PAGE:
• Arroyo Vol. 9 No. 2 (June 1996)

      University of Arizona. Water Resources Research Center.; Gelt, Joe (Water Resources Research Center, College of Agriculture, University of Arizona (Tucson, AZ), 1996-06)
      Those who labor in the water resources field may at times feel their efforts to be slighted. Whereas military glories are marked by public monuments - statues, plaques, a cannon in the park - milestones in water resource developments are represented by laws, public policies, and court decisions. To small boys and most adults, a cannon in the park is more intriguing.
    • Arroyo Vol. 9 No. 3 (October 1996)

      University of Arizona. Water Resources Research Center.; Gelt, Joe (Water Resources Research Center, College of Agriculture, University of Arizona (Tucson, AZ), 1996-10)
      Because the Endangered Species Act is concerned with the effects of human activities on the natural environment, the law covers a lot of ground, both real and figurative. It can regulate large geographic areas of desert, mountains and forests, as well as have wide legal implications affecting a range of human activities: political, social, economic, and cultural.
    • Arroyo Vol. 9 No. 4 (March 1997)

      University of Arizona. Water Resources Research Center.; Gelt, Joe (Water Resources Research Center, College of Agriculture, University of Arizona (Tucson, AZ), 1997-03)
      Consider the phrase "constructed wetlands." Although not a contradiction in terms, the two words make up an unlikely combination. Construction implies a project fabricated and built by humans. What then has construction to do with wetlands, natural areas formed by the complex workings of geology, biology and hydrology?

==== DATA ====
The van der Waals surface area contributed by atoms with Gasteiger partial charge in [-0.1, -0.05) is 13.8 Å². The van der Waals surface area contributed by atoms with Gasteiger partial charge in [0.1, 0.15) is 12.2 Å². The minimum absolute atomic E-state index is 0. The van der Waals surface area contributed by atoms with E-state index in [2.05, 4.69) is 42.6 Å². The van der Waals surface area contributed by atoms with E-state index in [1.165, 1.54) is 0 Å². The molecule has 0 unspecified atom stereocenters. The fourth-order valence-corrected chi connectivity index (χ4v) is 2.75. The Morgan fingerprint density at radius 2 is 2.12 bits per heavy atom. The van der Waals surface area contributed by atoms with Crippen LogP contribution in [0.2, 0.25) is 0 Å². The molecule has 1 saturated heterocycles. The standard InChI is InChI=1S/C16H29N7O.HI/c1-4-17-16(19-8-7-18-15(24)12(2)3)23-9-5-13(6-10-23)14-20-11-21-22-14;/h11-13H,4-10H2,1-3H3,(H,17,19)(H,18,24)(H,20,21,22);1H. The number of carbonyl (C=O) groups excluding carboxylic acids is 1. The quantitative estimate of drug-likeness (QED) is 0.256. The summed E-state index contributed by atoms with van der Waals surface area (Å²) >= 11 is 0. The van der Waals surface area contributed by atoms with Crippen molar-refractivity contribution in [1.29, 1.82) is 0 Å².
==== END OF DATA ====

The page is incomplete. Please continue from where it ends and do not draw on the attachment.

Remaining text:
• Arroyo Vol. 10 No. 2 (March 1998)

      University of Arizona. Water Resources Research Center.; Gelt, Joe (Water Resources Research Center, College of Agriculture, University of Arizona (Tucson, AZ), 1998-03)
      Many U.S. citizens believe that thanks to our advanced technology and enlightened public policy we can consume without risk the food and water that are readily available to most of us, as citizens of a rich and privileged country. Some of those who subscribe to this buoyant and comforting attitude, however, may have lately experienced second thoughts. Because of various recent and widely reported incidents, many people are feeling concern about the quality and safety of our food and water. This is not surprising; some of these incidents have resulted in serious, widespread sickness, even death.
    • Arroyo Vol. 10 No. 4 (December 1999)

      University of Arizona. Water Resources Research Center.; Gelt, Joe (Water Resources Research Center, College of Agriculture, University of Arizona (Tucson, AZ), 1999-12)
      Recently very much center stage and in the spotlight, water conservation seems to be an idea whose time has come. If, however, we define water conservation as the careful use of water to better maintain current supplies, then water conservation is not a recent development. What is relatively new is our current perception of water conservation.